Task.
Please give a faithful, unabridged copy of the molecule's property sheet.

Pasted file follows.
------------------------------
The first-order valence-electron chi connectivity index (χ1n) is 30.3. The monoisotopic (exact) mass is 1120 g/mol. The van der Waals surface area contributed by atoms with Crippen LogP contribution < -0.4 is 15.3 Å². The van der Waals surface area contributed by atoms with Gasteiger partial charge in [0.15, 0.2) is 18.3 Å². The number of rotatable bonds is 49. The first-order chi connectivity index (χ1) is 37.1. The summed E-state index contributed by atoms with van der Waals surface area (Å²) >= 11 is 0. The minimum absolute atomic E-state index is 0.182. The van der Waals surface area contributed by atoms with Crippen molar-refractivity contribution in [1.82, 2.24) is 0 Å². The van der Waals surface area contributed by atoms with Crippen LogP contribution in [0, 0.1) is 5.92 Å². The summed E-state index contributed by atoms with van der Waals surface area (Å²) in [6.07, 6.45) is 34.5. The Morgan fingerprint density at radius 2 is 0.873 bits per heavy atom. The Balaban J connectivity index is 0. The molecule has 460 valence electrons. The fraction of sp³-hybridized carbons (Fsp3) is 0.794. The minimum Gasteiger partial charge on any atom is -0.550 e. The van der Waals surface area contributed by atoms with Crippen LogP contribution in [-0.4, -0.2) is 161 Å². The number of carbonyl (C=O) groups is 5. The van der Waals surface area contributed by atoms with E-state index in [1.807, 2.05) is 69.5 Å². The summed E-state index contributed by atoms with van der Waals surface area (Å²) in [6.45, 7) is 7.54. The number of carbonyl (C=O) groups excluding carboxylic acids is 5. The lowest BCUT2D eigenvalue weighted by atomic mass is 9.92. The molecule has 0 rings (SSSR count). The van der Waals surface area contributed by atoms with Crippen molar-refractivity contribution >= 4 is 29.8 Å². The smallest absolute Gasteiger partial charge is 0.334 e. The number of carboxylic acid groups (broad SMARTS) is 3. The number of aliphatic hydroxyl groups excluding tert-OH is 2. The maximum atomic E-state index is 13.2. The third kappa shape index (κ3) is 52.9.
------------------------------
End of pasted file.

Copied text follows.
The first-order valence-electron chi connectivity index (χ1n) is 30.3. The monoisotopic (exact) mass is 1120 g/mol. The van der Waals surface area contributed by atoms with Crippen LogP contribution < -0.4 is 15.3 Å². The van der Waals surface area contributed by atoms with Gasteiger partial charge in [0.15, 0.2) is 18.3 Å². The number of rotatable bonds is 49. The first-order chi connectivity index (χ1) is 37.1. The summed E-state index contributed by atoms with van der Waals surface area (Å²) >= 11 is 0. The minimum absolute atomic E-state index is 0.182. The van der Waals surface area contributed by atoms with Crippen molar-refractivity contribution in [1.82, 2.24) is 0 Å². The van der Waals surface area contributed by atoms with Crippen LogP contribution in [0, 0.1) is 5.92 Å². The summed E-state index contributed by atoms with van der Waals surface area (Å²) in [6.07, 6.45) is 34.5. The Morgan fingerprint density at radius 2 is 0.873 bits per heavy atom. The Balaban J connectivity index is 0. The molecule has 460 valence electrons. The fraction of sp³-hybridized carbons (Fsp3) is 0.794. The minimum Gasteiger partial charge on any atom is -0.550 e. The van der Waals surface area contributed by atoms with Crippen LogP contribution in [-0.4, -0.2) is 161 Å². The number of carbonyl (C=O) groups is 5. The van der Waals surface area contributed by atoms with E-state index in [1.807, 2.05) is 69.5 Å². The summed E-state index contributed by atoms with van der Waals surface area (Å²) in [6.45, 7) is 7.54. The number of carbonyl (C=O) groups excluding carboxylic acids is 5. The lowest BCUT2D eigenvalue weighted by atomic mass is 9.92. The molecule has 0 rings (SSSR count). The van der Waals surface area contributed by atoms with Crippen molar-refractivity contribution >= 4 is 29.8 Å². The smallest absolute Gasteiger partial charge is 0.334 e. The number of carboxylic acid groups (broad SMARTS) is 3. The number of aliphatic hydroxyl groups excluding tert-OH is 2. The maximum atomic E-state index is 13.2. The third kappa shape index (κ3) is 52.9.